We sure did luck out on the weather. Meteorologists seemed to be jumping up and down, screaming, “Snow! Snow! Snow!” but all we saw was partly blue skies, light winds, and balmy temps. Okay, so it was in the twenties but that’s balmy when you’re shoeing. We stopped on the way to admire the Hood.And discovered in the parking lot some strange quasi-hibernation behavior of young migrating mammals. They might have been Boy Scout mammals.
Making that last minute trip to the facilities meant doing a little ice and snow climbing, which is rather interesting to execute when you’re in a certain, uh, condition. Note: this restroom is in the nearby White River SnoPark; Trillium Lake has no such amenities.The Trillium Lake SnoPark was spacious at 10:30 AM but that certainly wasn’t the case when we got back in the afternoon. Bumper to bumper.Walkin’ in a winter wonderland! Mark in one of his many action shots. Snow shoes to the right, cross country skiis to the left. They posts little signs around to let you know which lane you’re supposed to be in. Turns out, we weren’t first tracks….but then some people have built-in snowshoes. Strange snow mounds abounded. We couldn’t figure them out. I stepped on one, thinking it was a stump or something solid but it was nothing but white stuff.Trillium Lake was one, giant crystal-white desert. The sheer absence of color made you suck in air, overwhelmed with the scope and purity of it all. Hood perched protectively over the lake like a caretaker.We weren’t the only ones enjoying the scenery. Camp Robbers were taking advantage of the fact that it was a convenient spot for many people to pull out lunch. Hint: look at the top of the skis.Too cold yet for the snow to melt, the trees were holding onto their load. We played a running game of “Hey, Mark, go stand under that branch with all the snow on it while I pretend to take your picture.” We were both too smart to fall for that one.Tired of being spoiled all day with groomed trails, we found an open field and decided it definitely needed our signature.The field afforded a tasty view of Sir Hood. Here’s Mark doing his Lewis and Clark impression.By the time we headed back up the access road/trail to the parking lot, an assortment of outdoor enthusiasts were making their hilarious way down the hill. We witnessed sledding wipe outs, cross country ski tangles, and one guy with a brilliant plan for his toddler (see below.) I’ll bet he could make a spot of dough hiring out rides back up to exhausted skiers at the bottom of the hill.Good times! We toasted our success and the New Year back in the parking lot with Martinelli’s Sparkling Apple Cider. It comes in green bottles identical to champagne; people probably thought we were lushes. Who cares? The stuff was fantastic, although hot apple cider might have been a better idea on that day.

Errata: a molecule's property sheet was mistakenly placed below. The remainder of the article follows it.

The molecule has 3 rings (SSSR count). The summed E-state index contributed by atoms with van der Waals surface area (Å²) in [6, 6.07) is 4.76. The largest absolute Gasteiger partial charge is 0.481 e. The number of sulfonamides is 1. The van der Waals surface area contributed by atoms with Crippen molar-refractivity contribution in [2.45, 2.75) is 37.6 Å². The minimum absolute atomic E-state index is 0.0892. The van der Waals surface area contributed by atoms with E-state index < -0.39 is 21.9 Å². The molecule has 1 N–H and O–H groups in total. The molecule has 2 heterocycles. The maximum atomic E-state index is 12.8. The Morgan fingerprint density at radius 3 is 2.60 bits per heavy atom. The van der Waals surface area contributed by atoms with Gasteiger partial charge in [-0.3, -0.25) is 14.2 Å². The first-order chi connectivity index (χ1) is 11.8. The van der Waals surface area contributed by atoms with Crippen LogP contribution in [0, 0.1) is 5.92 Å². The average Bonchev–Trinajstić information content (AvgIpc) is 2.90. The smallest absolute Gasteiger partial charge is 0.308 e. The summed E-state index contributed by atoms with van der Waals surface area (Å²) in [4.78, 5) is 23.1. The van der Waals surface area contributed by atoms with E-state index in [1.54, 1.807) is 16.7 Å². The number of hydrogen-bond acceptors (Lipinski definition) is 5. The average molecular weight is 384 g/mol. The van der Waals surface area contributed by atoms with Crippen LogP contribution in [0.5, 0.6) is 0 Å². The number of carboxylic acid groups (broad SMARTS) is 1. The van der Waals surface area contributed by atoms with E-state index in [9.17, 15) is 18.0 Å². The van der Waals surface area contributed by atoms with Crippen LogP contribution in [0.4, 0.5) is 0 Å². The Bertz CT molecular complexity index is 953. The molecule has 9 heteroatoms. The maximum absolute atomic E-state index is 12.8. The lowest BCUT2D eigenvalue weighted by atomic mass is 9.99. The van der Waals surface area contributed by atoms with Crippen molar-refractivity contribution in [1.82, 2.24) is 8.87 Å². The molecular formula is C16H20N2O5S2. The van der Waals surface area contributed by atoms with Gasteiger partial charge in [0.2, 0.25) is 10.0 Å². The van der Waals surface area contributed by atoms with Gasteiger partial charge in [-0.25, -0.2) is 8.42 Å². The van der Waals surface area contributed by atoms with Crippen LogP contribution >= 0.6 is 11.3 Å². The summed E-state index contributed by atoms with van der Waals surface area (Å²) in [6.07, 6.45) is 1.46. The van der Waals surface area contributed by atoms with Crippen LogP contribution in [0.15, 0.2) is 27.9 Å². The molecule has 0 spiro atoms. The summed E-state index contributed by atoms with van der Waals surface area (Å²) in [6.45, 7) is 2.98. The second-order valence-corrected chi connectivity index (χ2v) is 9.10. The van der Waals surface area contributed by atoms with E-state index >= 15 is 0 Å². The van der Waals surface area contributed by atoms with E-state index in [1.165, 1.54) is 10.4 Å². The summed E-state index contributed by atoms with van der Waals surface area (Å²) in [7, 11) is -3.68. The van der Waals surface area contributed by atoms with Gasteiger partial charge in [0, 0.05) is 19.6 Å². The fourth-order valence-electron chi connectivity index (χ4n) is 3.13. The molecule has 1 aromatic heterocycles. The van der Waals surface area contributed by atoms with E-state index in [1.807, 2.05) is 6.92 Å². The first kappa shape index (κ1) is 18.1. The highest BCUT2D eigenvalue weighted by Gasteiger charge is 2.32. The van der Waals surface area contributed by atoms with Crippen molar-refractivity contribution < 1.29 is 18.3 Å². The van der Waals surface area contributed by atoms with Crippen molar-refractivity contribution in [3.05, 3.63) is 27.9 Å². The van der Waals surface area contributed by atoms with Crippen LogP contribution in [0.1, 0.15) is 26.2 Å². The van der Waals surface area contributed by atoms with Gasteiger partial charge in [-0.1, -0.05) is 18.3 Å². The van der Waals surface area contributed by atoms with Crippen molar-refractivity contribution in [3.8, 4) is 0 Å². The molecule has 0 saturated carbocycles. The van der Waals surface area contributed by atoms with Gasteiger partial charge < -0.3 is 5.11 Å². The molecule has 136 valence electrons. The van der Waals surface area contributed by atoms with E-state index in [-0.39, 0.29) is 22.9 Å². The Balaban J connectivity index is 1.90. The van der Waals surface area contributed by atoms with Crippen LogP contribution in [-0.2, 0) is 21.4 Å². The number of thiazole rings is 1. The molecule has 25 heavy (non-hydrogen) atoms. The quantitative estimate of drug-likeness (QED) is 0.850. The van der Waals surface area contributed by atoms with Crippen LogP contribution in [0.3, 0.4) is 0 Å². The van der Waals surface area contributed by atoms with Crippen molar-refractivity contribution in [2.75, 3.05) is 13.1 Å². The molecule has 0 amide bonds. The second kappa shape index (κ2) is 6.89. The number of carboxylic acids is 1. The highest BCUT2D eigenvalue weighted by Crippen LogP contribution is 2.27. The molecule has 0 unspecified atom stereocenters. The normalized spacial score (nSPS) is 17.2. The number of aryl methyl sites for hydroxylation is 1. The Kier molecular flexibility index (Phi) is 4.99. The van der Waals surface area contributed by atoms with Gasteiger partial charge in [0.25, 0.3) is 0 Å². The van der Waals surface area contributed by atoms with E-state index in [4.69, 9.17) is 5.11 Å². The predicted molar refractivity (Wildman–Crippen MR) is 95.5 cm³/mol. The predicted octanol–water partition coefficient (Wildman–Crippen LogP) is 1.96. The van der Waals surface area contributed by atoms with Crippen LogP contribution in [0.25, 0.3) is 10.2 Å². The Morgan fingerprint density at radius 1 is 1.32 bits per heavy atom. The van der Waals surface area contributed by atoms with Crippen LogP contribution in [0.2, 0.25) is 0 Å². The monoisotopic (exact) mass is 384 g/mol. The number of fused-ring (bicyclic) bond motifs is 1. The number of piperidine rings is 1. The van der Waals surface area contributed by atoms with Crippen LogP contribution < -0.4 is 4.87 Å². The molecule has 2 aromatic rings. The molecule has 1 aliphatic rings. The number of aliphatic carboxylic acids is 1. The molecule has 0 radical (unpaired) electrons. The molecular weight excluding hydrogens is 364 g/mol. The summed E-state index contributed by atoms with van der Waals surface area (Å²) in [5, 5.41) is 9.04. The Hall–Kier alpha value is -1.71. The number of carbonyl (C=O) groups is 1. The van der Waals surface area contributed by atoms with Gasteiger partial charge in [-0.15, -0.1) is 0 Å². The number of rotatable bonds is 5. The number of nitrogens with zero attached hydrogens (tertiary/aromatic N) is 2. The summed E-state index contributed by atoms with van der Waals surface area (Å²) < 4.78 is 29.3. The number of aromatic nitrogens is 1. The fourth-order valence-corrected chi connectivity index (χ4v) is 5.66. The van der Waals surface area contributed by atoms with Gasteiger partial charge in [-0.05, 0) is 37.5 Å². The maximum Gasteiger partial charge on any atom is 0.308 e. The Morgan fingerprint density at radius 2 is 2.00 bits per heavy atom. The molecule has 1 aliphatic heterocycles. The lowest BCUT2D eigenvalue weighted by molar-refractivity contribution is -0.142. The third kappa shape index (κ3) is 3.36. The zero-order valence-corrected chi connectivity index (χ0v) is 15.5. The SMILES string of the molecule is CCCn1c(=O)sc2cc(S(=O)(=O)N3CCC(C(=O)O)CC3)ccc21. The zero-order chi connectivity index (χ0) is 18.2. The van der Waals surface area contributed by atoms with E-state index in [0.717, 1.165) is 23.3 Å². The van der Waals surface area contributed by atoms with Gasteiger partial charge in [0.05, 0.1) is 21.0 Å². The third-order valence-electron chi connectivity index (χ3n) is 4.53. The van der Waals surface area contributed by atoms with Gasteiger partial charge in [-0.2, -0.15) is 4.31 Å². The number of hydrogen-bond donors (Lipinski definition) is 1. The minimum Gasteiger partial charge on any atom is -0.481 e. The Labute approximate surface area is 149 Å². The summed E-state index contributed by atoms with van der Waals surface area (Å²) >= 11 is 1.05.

December 30, 2008